Dozens more insurance workers forced to evacuate

by Maryvonne Gray 25 Nov 2016

Dozens more insurance workers forced to evacuate

Around 180 staff who work for Suncorp New Zealand’s various brands in Wellington are among hundreds being told to stay away from work as their office building is ‘closed until further notice’.

The employees, who work for the Vero, Asteron Life, and AA Life brands, are normally based in Wellington’s biggest office building, the 15-storey Asteron Centre, which houses around 2,500 people including the Inland Revenue Department.

While the building had already been given the all-clear for workers to return following last Monday’s earthquake, after large cracks were spotted in the stairwell Wellington City Council engineers feared workers wouldn’t be able to safely evacuate should another significant aftershock strike the city.

The Featherston Street building, which was only completed in 2010, was then evacuated late on Wednesday afternoon after engineers identified some faults, understood to relate to a structural issue with a stairwell.

A Suncorp NZ spokesperson said: “As a precautionary measure, we have notified our Wellington people that the Asteron Centre is closed until further notice, and they should not come to work.

“The building will remain closed while we wait for further safety checks to be carried out.”

In the meantime, the company was striving to help its own people as well as clients.

“We have robust business continuity planning processes in place to deal with such major events, so that we can continue to provide a service to our customers, and are providing support to our people through this unsettling time,” the spokesperson said.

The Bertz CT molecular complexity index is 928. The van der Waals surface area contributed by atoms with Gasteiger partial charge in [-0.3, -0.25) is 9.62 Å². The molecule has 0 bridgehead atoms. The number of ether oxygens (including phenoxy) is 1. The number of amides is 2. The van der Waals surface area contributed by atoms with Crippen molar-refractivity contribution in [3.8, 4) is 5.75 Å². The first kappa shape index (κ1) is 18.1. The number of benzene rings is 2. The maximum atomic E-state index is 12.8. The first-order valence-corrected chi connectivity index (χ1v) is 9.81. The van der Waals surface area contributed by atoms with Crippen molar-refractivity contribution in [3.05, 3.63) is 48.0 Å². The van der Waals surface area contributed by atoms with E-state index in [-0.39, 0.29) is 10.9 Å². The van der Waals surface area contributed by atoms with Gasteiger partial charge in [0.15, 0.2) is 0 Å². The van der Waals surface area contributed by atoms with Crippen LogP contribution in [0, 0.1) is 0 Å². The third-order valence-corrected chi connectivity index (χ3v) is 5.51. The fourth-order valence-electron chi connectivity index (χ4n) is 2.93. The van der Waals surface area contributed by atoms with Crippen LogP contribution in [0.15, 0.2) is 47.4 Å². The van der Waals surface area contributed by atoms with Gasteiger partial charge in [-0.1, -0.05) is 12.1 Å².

The displaced workers joined a growing number of insurance employees unable to access their place of work due to unsafe buildings, including the Insurance & Financial Services Ombudsman, as Insurance Business reported last week.

According to reports, there was some debate between different experts, one commissioned by the owner of the building and another by the Inland Revenue.

Owner Mark Dunajtschik had brought in a structural engineer to survey the building following the 2013 Seddon quake and it was found to be safe, and some superficial cracks were plastered over.

These then reappeared during last week’s 7.8 magnitude earthquake.

However, Dunajtschik was reported saying there were ‘no new cracks’, and he was now focused on finding contractors to fix any problems so that tenants could move back in, ideally ‘within the week’.

Wellington City Council building compliance and consents manager Mike Scott told Radio New Zealand the building was not one of the ones they had concerns about and wasn’t about to collapse.


Related stories:
Building collapse fears for Ombudsman staff
Displaced insurance workers still committed to quake effort